Preferential mortgage program for young people extended

  • Date: 2017-01-16

I. Background

To ease the burden of current housing costs, the government has implemented a comprehensive housing policy that aims to foster a healthy real estate market, provide a wide range of housing assistance measures, and improve the quality of the living environment. Depending on individual needs and financial abilities, assistance is available to help people purchase, rent or renovate houses so that everyone can have a suitable place to call home.

As part of this comprehensive policy, the government in December of 2010 launched a preferential mortgage program where eight state-owned or partially state-owned banks, including the Bank of Taiwan, use their own capital to provide favorable mortgages to young non-homeowners. The program, already extended twice, was scheduled to conclude in 2016 but has been extended again to the end of 2018 to meet the growing needs of young homebuyers.


II. Serve young homebuyers, ease housing burden, achieve housing justice

A. The preferential mortgage program, launched in 2010 to encourage young people to buy homes for their own use, is open to applicants aged 20 or over, provided that the applicant, and their spouse or underage children do not own residential property. The mortgage amount may not exceed 80 percent of the value of the property, and may be repaid over a period of up to 30 years.

B. On January 1, 2016, the program’s maximum mortgage amount was raised from NT$5 million to NT$8 million (US$148,632 to US$237,812). First-year interest rates currently range from 1.44 percent (floating) to 1.62 percent (mix of fixed and floating), which are more competitive than the average 1.678 percent offered by the five major banks on new mortgages in November of 2016. These lower interest rates have indeed eased the financial burden on buyers. From its inception in December of 2010 to the end of 2016, the program approved a total of NT$856.1 billion (US$26.74 billion) in mortgages for 222,201 homebuyers.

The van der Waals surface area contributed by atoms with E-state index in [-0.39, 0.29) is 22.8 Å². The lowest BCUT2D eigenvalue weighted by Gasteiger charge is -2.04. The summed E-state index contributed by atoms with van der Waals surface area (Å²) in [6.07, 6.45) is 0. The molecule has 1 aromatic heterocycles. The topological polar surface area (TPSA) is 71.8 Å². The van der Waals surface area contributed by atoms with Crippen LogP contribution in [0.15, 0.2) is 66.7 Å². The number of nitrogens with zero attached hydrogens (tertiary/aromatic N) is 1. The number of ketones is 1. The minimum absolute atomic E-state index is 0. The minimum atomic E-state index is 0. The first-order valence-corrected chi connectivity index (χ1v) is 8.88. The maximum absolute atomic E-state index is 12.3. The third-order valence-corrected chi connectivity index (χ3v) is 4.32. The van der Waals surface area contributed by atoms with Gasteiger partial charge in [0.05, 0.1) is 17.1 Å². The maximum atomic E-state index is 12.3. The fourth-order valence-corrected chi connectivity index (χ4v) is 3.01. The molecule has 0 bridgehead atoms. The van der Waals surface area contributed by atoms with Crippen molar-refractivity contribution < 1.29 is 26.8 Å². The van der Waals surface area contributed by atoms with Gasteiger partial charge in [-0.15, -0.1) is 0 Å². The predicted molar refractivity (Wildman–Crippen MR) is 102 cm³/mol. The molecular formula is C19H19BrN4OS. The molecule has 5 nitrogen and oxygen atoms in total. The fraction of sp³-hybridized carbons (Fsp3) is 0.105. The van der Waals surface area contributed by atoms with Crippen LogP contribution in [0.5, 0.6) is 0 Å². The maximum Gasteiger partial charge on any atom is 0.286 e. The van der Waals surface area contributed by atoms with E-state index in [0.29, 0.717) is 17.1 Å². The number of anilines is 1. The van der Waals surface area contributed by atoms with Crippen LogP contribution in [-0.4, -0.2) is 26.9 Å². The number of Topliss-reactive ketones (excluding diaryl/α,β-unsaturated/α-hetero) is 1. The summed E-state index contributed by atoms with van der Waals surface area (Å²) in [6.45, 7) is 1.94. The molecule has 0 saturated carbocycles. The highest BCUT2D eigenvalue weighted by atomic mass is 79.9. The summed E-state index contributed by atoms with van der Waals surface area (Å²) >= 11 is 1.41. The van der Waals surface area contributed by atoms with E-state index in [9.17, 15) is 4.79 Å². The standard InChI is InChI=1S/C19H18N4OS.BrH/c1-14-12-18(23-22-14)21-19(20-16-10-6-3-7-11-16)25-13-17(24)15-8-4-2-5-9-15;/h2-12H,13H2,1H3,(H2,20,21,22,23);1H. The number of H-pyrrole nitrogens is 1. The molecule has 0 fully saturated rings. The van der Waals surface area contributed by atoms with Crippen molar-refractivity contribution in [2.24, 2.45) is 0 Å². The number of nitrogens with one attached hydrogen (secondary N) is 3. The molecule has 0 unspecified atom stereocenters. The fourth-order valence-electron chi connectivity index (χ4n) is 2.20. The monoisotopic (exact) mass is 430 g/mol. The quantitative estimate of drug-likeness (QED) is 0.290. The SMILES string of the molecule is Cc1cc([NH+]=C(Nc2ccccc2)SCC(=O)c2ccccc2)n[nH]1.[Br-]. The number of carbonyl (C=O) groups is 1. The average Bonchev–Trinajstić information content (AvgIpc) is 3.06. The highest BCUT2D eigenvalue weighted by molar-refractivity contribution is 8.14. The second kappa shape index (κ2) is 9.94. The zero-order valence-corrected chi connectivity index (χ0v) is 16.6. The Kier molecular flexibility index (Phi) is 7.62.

III. Mortgage and interest subsidy programs combine to provide higher mortgage limits

Eligible families who need a higher mortgage amount than the program provides may apply for additional loans under another Ministry of the Interior (MOI) program that subsidizes a portion of the interest payments. By combining the two programs, the buyer may borrow up to NT$10.5 million (US$328,022), subject to the maximum approved by the bank.

The MOI interest subsidies are available to people who have the ability to purchase but do not own a home, or those have purchased only one home through a mortgage loan within the past two years. Homebuyers in Taipei City, New Taipei City, and other special municipalities or counties may respectively borrow up to NT$2.5 million, NT$2.3 million and NT$2.1 million (US$78,100, US$71,852 and US$65,604), and take up to 20 years to repay the mortgage.


IV. Conclusion

The government has the responsibility to help every family—especially the economically disadvantaged—find a quality home they can afford, and the preferential mortgage program for young people is only one of many forms of assistance under the overall housing policy. Other measures such as rental subsidies or interest subsidies for home purchases or renovations have reduced people’s financial burdens and helped them find suitable houses. The government is also working on providing 200,000 rental-only “social housing” units within eight years so that young people, middle-class workers, single parent families, people suffering from disabilities, senior citizens, and all those unable to afford their own homes can find a safe and dignified environment in which to live. All of these efforts are intended to achieve the administration’s objectives of housing justice and social justice.